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Oxford discovers lost Catholic college closed during Dissolution of Monasteries

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Irina and Denis | Shutterstock

J-P Mauro - published on 02/04/22

A routine construction project has unearthed England's Catholic past.

A construction project that would see 30 student flats added to the University of Oxford has made an archaeological discovery. While clearing the area to set the foundation, the team stumbled upon the remains of an ecclesiastical college that was destroyed during the Dissolution of Monasteries, around 1530. 

St. Mary’s College

The long lost college in question was St. Mary’s, an Augustinian branch of Oxford that was devoted to educating the clergy. According to Smithsonian Magazine, the college was founded in 1435, but its construction was still not complete by 1520. King Henry VIII briefly sent his chief advisor, Cardinal Thomas Wolsey. to speed up the process, but this task was not to be achieved.

By 1530, tensions between the king and the Catholic church were high and Wolsey soon fell out of favor with the English court. In 1536, King Henry VIII ordered the dissolution of monasteries, which disbanded Catholic institutions in England by 1541. Soon after, the Church of England was established and the grounds of St. Mary’s were left to fall into disuse.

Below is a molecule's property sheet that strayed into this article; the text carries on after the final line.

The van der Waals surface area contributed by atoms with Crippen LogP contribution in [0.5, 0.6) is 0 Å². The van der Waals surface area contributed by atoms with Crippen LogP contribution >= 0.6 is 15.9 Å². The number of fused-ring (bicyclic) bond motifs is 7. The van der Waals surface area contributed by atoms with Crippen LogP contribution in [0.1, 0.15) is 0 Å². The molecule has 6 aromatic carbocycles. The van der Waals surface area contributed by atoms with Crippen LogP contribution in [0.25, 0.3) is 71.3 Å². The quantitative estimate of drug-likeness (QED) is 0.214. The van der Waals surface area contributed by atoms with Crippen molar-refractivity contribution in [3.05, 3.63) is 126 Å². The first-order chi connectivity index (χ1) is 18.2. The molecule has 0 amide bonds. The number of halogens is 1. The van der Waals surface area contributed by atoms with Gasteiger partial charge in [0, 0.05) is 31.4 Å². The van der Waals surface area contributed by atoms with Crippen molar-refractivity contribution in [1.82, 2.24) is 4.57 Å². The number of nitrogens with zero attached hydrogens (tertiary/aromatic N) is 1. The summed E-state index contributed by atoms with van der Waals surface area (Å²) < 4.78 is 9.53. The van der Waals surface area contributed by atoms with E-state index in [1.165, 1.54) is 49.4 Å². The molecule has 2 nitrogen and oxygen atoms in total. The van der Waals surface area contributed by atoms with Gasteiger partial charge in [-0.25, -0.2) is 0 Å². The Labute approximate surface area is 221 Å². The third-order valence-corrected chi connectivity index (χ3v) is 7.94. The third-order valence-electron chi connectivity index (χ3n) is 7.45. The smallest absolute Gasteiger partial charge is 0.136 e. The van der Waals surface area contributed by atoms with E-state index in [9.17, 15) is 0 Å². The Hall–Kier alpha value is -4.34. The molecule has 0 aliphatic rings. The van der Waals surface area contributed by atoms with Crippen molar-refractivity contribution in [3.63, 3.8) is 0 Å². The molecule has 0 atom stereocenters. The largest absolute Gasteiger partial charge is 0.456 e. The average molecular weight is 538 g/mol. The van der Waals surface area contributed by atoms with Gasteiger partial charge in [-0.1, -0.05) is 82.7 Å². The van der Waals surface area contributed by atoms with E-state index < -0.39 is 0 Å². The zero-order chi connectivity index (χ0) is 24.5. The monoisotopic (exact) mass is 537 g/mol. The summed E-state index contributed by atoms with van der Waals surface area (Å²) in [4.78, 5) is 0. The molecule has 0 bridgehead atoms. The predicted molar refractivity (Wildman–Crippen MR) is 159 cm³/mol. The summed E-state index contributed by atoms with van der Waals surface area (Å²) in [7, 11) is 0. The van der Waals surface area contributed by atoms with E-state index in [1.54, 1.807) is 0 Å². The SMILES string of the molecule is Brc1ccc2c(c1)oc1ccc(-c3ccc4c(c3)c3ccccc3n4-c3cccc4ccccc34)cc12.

Now, after a half a millennium, the canon college has been found again. The Times reports that excavation has revealed a nearly 600-year-old limestone foundation that likely supported one of the walls to the chapel. The team has also identified a pit filled with animal bones, which may indicate where the kitchen was located.

Along with the foundation and scullery pit, experts have unearthed an assortment of 16th-century artifacts. These include a stone flagon, a comb hewn from bone, and a long cross silver penny. The penny was a form of currency that was issued in the medieval era between the 13th and 15th centuries. 

The Construction Index supplied comments from Oxford University senior project manager Ben Ford, who said: 

“We are hoping to shed light not only on the layout of the ‘lost college’ of St Mary’s, but also discover evidence that tells us about the lives of some of medieval Oxford’s most powerful Norman families who probably lived at the site … If we are really lucky, we may uncover signs of even older everyday life, from Oxford’s earliest years when it was first built as a heavily defended town on the Thames, guarding the border between Saxon and the Viking held lands.”

The archaeology team plans to continue investigating the site for another month. After this time, construction of the new student housing will resume. 

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